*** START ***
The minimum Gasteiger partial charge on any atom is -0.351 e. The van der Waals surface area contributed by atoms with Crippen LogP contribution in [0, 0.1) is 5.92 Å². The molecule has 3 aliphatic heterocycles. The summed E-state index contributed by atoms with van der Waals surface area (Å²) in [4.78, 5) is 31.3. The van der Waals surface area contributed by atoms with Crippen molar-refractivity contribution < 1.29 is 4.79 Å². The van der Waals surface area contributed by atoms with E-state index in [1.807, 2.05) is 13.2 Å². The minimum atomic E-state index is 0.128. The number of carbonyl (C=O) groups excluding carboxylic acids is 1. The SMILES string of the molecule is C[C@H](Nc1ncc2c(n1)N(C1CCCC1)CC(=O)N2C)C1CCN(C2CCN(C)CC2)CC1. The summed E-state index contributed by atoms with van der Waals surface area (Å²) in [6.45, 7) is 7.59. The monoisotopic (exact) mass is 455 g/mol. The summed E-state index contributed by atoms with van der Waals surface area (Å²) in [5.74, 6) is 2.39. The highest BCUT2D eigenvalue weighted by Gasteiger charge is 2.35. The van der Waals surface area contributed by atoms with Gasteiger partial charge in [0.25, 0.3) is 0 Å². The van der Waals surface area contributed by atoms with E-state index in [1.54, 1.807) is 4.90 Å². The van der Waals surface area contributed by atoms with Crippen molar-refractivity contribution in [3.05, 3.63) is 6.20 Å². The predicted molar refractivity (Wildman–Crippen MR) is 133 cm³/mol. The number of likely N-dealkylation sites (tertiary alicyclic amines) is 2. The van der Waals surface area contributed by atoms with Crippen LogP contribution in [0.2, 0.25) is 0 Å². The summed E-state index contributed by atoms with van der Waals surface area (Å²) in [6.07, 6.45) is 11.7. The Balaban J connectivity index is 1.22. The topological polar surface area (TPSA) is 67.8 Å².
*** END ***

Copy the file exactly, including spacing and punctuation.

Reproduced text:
The minimum Gasteiger partial charge on any atom is -0.351 e. The van der Waals surface area contributed by atoms with Crippen LogP contribution in [0, 0.1) is 5.92 Å². The molecule has 3 aliphatic heterocycles. The summed E-state index contributed by atoms with van der Waals surface area (Å²) in [4.78, 5) is 31.3. The van der Waals surface area contributed by atoms with Crippen molar-refractivity contribution < 1.29 is 4.79 Å². The van der Waals surface area contributed by atoms with E-state index in [1.807, 2.05) is 13.2 Å². The minimum atomic E-state index is 0.128. The number of carbonyl (C=O) groups excluding carboxylic acids is 1. The SMILES string of the molecule is C[C@H](Nc1ncc2c(n1)N(C1CCCC1)CC(=O)N2C)C1CCN(C2CCN(C)CC2)CC1. The summed E-state index contributed by atoms with van der Waals surface area (Å²) in [6.45, 7) is 7.59. The monoisotopic (exact) mass is 455 g/mol. The summed E-state index contributed by atoms with van der Waals surface area (Å²) in [5.74, 6) is 2.39. The highest BCUT2D eigenvalue weighted by Gasteiger charge is 2.35. The van der Waals surface area contributed by atoms with Gasteiger partial charge in [0.25, 0.3) is 0 Å². The van der Waals surface area contributed by atoms with E-state index in [1.54, 1.807) is 4.90 Å². The van der Waals surface area contributed by atoms with Crippen molar-refractivity contribution in [3.05, 3.63) is 6.20 Å². The predicted molar refractivity (Wildman–Crippen MR) is 133 cm³/mol. The number of likely N-dealkylation sites (tertiary alicyclic amines) is 2. The van der Waals surface area contributed by atoms with Crippen LogP contribution in [0.2, 0.25) is 0 Å². The summed E-state index contributed by atoms with van der Waals surface area (Å²) in [6.07, 6.45) is 11.7. The Balaban J connectivity index is 1.22. The topological polar surface area (TPSA) is 67.8 Å².